Once home to the Medici princes, Palazzo Pitti is now our portal to Renaissance Florence. It is divided into six sections and, after three visits, I still cannot choose a favorite.
The left wing is comprised of the Royal Apartments—a section that gives us a peek at the bedrooms of Italian royalty—and the Palatine Gallery. Works of art by masters such as Pietro de Cortona, Raphael, and Titian adorn the walls of this gallery. The Modern Art Gallery, on the other hand, primarily hosts sculptures and paintings from the neoclassical and romantic periods. The Costume Gallery shows off a large array of outfits worn by men and women from the 16th to the 20th centuries. The Museo degli Argenti and the Porcelain Museum display silver and porcelain treasures. As if all the art weren't enough, you can view the Arno river from the windows of the palace.
Once outside, you'll find that the Boboli Gardens are basically Adam and Eve's paradise. The fountains, adorned with sculptures of angels, give extra charm to the expansive green spaces. As you wander among the roses and stroll through passages shaded by arched trees on both sides, you'll feel like you're in your own secret garden. And in the late afternoon, when the sun hits the magical view of Florence just right, you know that you wouldn't change this paradise for all the apples in the world.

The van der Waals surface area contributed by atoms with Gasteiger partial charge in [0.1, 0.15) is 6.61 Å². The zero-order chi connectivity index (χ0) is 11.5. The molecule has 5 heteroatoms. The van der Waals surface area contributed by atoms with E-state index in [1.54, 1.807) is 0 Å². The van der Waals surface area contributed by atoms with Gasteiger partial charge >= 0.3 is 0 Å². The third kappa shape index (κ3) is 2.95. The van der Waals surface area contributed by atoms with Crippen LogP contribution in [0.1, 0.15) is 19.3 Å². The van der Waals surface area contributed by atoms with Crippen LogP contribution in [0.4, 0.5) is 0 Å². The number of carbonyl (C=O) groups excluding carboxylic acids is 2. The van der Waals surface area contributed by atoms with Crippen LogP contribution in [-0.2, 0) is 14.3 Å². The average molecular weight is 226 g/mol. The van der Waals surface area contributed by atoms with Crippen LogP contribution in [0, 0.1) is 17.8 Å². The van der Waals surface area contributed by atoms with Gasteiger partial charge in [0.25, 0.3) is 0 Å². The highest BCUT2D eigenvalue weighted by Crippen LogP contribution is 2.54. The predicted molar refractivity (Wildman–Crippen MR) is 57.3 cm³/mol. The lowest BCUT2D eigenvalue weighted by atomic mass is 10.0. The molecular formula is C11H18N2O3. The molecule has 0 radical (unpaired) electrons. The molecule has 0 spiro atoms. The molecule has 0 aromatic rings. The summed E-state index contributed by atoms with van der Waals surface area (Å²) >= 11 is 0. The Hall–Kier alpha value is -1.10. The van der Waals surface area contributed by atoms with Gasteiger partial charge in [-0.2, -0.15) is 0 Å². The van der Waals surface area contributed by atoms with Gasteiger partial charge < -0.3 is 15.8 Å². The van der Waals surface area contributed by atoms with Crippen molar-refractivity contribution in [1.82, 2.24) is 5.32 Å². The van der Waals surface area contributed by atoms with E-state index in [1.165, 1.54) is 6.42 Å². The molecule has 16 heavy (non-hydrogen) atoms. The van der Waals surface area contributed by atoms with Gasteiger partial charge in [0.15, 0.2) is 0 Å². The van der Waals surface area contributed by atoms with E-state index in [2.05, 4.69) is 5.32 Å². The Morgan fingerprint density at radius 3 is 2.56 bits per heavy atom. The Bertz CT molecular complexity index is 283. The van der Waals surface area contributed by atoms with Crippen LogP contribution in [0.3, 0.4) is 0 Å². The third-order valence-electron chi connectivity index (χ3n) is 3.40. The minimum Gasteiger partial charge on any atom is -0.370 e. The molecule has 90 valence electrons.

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A room with a view?
A recent refurb hasn’t destroyed the old-world charm of this hotel, housed on the top floor of a magnificent 16th century palazzo. Most of its 15 comfortable, pastel-hued rooms have wonderful rooftop views and are furnished with antiques. Its best feature is the wraparound loggia which overlooks lively Piazza Santo Spirito: I can’t think of a better place for a sundowner than right here!
The most sublime experience in Firenze is sitting on the loggia at the Palazzo Guadagni on the square at Saint Spirito in Florence at sunset. You sit on the terrace and sip prosecco, and look over the beautiful terra-cotta tiled roofs and settle in.
This massive palace was built for banker Luca Pitti in 1457 and acquired by Cosimo de’ Medici in the 1540s. It houses several museums, the most important of which is the Galleria Palatina, where masterpieces are hung in a series of lavish rooms with ceiling frescoes by Pietro da Cortona. Look out for Filippo Lippi’s Madonna and Child, Raphael’s Holy Family and paintings by Van Dyke, Titian, Rubens and Caravaggio.